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The Specially Designed Riedel Crystal Glass Exclusively for the Peruvian Pisco

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Worldwide Introduction of the Peruvian Pisco Glass by Riedel Glass Corp.

Worldwide Introduction of the Peruvian Pisco Glass by Riedel Glass Corp.

Just as the white wine, the red wine, the champagne, etc. have their own glass design to correctly appreciate and savor their kindness to the taste, the pisco has its own specially designed glass designed and produced by the world renowned Austria house Riedel.

Chosen among 29 final prototypes, the exclusively designed crystal glass for Peruvian pisco was presented in Vienna on May 11, 2006, and shipped to Peru on July 24, 2006. It is a tulip-shaped glass.

Click here top watch a video that walks you through the Riedel headquarters in Vienna, Austria and how they produce their unique designs, including the pisco glass. Although the video is in Spanish, it includes an interview in English with the Riedel’s House President George Riedel at the beginning of the video, and then further comments on minute 6:50.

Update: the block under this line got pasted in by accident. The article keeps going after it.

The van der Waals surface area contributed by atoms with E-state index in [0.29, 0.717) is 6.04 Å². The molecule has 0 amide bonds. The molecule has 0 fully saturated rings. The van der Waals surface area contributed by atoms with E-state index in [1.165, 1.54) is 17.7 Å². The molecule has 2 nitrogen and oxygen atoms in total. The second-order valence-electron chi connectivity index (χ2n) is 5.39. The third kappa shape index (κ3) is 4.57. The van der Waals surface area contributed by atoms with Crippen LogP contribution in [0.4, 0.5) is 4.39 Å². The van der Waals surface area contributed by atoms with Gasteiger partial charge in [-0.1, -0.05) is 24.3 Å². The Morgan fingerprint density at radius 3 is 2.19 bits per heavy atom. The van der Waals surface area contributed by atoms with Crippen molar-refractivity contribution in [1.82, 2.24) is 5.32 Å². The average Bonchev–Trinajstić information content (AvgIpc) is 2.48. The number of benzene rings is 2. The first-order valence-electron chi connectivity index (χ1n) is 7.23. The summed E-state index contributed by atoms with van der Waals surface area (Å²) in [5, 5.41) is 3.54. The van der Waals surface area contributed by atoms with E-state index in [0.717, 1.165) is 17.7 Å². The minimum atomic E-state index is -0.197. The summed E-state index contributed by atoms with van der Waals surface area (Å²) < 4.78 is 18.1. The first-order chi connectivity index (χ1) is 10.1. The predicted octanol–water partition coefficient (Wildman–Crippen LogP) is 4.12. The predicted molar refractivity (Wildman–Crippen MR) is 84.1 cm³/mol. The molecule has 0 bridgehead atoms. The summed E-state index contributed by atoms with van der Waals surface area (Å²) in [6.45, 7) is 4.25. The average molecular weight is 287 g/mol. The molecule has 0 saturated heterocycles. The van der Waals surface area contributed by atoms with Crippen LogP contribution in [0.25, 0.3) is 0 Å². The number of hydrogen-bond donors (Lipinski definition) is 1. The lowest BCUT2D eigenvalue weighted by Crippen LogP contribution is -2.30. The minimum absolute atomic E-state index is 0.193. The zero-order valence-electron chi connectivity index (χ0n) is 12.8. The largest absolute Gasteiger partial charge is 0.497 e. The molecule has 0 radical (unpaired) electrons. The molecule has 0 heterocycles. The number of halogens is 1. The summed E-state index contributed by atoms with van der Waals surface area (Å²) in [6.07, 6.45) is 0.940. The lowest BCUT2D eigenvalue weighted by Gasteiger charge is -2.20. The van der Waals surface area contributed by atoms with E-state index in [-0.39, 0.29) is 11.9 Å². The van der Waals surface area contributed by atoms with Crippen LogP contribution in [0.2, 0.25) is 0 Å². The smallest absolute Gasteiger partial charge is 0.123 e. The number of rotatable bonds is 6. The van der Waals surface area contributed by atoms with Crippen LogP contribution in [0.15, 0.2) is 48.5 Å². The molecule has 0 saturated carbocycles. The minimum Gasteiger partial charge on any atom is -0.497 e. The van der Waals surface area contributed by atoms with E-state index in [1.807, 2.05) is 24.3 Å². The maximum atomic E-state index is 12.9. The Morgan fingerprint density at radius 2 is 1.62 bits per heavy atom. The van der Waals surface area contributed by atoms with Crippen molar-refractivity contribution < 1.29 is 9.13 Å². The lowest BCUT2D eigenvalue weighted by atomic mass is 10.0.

If you want to learn more about pisco, click here for a great website in English (click each of the yellow icons on the bottom of the site). Click the icon with the glass image in the middle bottom row to get the specs/measurements of the Riedel glass.

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Written by Catherine Castro

February 8, 2009 at 11:12 pm

The Origins of the Pisco

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piscoInstead of writing a post about pisco and its origins, here is a two-part video named “Pisco, cultural heritage of Peru” that walks you through the origins of pisco, including locations where it is produced in the south coast of Peru, official documents from centuries ago proving pisco is authentic from Peru (and nowhere else — others claimed to be pisco are really a totally different liqueur not 100% from grapes — a key characteristic of the authentic pisco), as well as interesting recipes you can make with pisco. You might also want to take note of the locations mentioned in this video which are great places where you can visit and see how pisco is produced.